Lisa Hallett’s first event as president of the East Meadow Kiwanis club was its annual pancake breakfast on March 8, after the previous president resigned without explanation.
Little did Hallett know that thanks to the spreading coronavirus pandemic, that would be the last time most club members would see each other in person for six months.
But club members have remained active, and have taken on many projects under Hallett’s leadership. She was installed for her first full year as president in front of roughly 60 members — plus those watching the event on Facebook — at the club’s 69th installation dinner on Monday night at Borrelli’s Italian Restaurant.
“Rather than not having it at all or doing it over Zoom, we’re happy we could do something in person together,” said master of ceremonies Tom Gallagher.
The dinner usually draws roughly 200 attendees, but this year a much smaller crowd gathered in Borrelli’s two main dining rooms. The event was also livestreamed on Facebook for those who couldn’t make it or preferred to stay at home.
“I’m blessed to have such a compassionate board and club members who went the extra mile,” Hallett said. “And believe me when I say that they went the extra mile this year.”
When the pandemic began to spread on Long Island in mid-March, Kiwanis members started raising funds for meals and delivering them to community members who needed them at McVey and Parkway elementary schools and W.T. Clarke High School, which had all closed. They delivered thousands of meals through September, when students returned to school and the district began providing lunch again.
Hallett’s right-hand woman for those efforts was Jennifer Reinhardt, who was installed on Monday as first vice president of the club. “Some people just embody pure good in everything they do, and Jennifer Reinhardt is one of those people,” said Greg Cajuste, lieutenant governor of the Long Island South Central Division of Kiwanis, who installed the new members of the board of directors.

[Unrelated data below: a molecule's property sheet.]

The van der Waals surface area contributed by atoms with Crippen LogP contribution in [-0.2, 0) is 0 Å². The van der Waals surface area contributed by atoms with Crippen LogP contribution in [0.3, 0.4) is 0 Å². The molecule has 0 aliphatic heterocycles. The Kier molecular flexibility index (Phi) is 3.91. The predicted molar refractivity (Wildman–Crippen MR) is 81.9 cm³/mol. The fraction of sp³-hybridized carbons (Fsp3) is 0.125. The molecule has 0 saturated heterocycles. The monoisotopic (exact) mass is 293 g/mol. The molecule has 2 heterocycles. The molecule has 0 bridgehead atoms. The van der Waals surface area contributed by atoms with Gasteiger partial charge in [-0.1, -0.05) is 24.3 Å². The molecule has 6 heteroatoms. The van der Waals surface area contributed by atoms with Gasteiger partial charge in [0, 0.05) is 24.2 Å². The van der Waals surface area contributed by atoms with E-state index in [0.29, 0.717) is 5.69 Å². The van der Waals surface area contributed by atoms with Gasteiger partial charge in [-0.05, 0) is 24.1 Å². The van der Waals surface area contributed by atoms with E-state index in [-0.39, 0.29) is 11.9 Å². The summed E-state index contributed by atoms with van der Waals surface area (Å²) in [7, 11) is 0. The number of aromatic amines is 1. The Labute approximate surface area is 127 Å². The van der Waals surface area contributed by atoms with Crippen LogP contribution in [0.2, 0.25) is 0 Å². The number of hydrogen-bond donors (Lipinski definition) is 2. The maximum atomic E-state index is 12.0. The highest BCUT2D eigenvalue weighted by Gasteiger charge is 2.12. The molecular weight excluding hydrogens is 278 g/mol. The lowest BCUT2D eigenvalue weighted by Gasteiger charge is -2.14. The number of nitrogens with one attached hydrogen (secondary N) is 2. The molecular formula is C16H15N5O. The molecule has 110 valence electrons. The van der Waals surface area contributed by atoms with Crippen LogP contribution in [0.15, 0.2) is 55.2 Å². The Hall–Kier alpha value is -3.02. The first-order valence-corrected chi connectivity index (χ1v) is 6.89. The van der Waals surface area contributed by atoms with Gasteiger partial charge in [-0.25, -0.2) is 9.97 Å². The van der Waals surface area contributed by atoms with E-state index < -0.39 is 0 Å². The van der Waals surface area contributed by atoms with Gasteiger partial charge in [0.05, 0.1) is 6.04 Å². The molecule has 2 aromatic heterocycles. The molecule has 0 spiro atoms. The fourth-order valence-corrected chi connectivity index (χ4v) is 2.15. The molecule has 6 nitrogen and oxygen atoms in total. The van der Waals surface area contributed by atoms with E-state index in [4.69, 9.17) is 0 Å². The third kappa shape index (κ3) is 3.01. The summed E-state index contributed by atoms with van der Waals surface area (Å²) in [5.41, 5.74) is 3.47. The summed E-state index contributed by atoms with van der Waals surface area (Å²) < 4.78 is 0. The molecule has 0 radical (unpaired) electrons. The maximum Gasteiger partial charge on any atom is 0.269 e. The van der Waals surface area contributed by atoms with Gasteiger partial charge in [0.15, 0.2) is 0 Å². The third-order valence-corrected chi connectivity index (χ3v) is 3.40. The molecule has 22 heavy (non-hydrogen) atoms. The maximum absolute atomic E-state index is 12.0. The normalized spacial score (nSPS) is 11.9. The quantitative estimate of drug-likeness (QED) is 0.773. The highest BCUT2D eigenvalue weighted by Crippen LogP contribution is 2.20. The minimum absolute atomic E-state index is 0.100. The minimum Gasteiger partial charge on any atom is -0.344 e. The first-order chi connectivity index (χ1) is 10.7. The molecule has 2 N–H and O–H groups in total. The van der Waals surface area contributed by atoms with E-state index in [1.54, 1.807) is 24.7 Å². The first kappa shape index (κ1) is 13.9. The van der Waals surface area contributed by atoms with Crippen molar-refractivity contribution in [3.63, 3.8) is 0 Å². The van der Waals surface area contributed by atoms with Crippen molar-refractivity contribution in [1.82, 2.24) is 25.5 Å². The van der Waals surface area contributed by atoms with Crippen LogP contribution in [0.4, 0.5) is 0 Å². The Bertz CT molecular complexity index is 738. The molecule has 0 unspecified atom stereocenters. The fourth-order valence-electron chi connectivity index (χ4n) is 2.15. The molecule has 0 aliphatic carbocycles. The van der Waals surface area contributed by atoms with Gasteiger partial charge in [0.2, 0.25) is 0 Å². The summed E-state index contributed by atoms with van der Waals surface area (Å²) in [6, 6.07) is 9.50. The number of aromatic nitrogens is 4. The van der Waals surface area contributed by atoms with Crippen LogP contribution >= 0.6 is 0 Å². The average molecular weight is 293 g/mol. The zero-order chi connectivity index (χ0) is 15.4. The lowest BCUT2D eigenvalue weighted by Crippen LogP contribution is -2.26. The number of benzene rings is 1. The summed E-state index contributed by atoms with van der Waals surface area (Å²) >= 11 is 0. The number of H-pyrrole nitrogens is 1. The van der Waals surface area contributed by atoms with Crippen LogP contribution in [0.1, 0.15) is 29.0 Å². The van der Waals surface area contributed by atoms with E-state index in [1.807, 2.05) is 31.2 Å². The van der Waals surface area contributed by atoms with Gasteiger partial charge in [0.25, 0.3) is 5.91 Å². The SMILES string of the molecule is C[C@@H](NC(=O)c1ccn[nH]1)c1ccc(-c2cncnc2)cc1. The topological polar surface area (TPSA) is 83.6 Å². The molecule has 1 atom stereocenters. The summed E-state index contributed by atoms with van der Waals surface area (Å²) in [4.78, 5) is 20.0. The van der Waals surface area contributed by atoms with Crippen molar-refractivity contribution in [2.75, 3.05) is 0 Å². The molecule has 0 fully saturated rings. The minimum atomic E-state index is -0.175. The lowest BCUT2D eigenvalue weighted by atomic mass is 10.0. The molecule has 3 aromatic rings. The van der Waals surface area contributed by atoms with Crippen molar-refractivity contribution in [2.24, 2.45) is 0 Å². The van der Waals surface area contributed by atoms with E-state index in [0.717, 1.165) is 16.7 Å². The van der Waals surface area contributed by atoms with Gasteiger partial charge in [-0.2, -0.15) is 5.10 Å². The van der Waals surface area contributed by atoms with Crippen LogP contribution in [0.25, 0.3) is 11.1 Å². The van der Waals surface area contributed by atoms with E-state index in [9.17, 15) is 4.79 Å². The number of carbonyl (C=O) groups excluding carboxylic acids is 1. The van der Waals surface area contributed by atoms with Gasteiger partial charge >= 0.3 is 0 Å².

Reinhardt also earned the club’s first Rookie of the Year award “for inspiring with passion and leading by example,” Hallett said.
Another member who contributed throughout the club’s pandemic response efforts was Steve LaSala, whom Hallett presented with the 2020 Kiwanian of the Year award, saying his “commitment and dedication led to the success of the club.”
For the first time, the club will also present 10 “Everyday Hero” awards to community members, teachers, businesses and Island Harvest Food Bank for its help with the food-distribution efforts. “There were so many people who stepped up to help,” Hallett said, “and we decided we would give back to them.”
The “Everyday Hero” program is run through the Kiwanis International’s New York District and, with each award, the East Meadow club makes a donation to the Kiwanis Pediatric Trauma Center. At the dinner, Hallett surprised Frank Borrelli, the owner of Borrelli’s, with one of the awards, in recognition of the thousands of meals the restaurant prepared for Kiwanis to donate to first responders and front-line workers at the height of the pandemic.
Another dinner attendee was Peter Mancuso, a past president of the East Meadow club and the president-elect of Kiwanis International. Throughout the pandemic, Mancuso met virtually with Kiwanis clubs around the world to support their efforts to stay active and contribute to coronavirus relief efforts.
Last Sunday, Mancuso took part in a virtual meeting of a club in Colorado, and the week before that he was on a Zoom call with a club in Nepal. “Challenges always bring about opportunities to help,” he said.
Mancuso’s brother, Jim, is the governor-elect of Kiwanis International’s New York District, and has been meeting with clubs around the state. “What’s amazing is how resilient people have been through this,” he said, “and how active Kiwanis clubs have been.”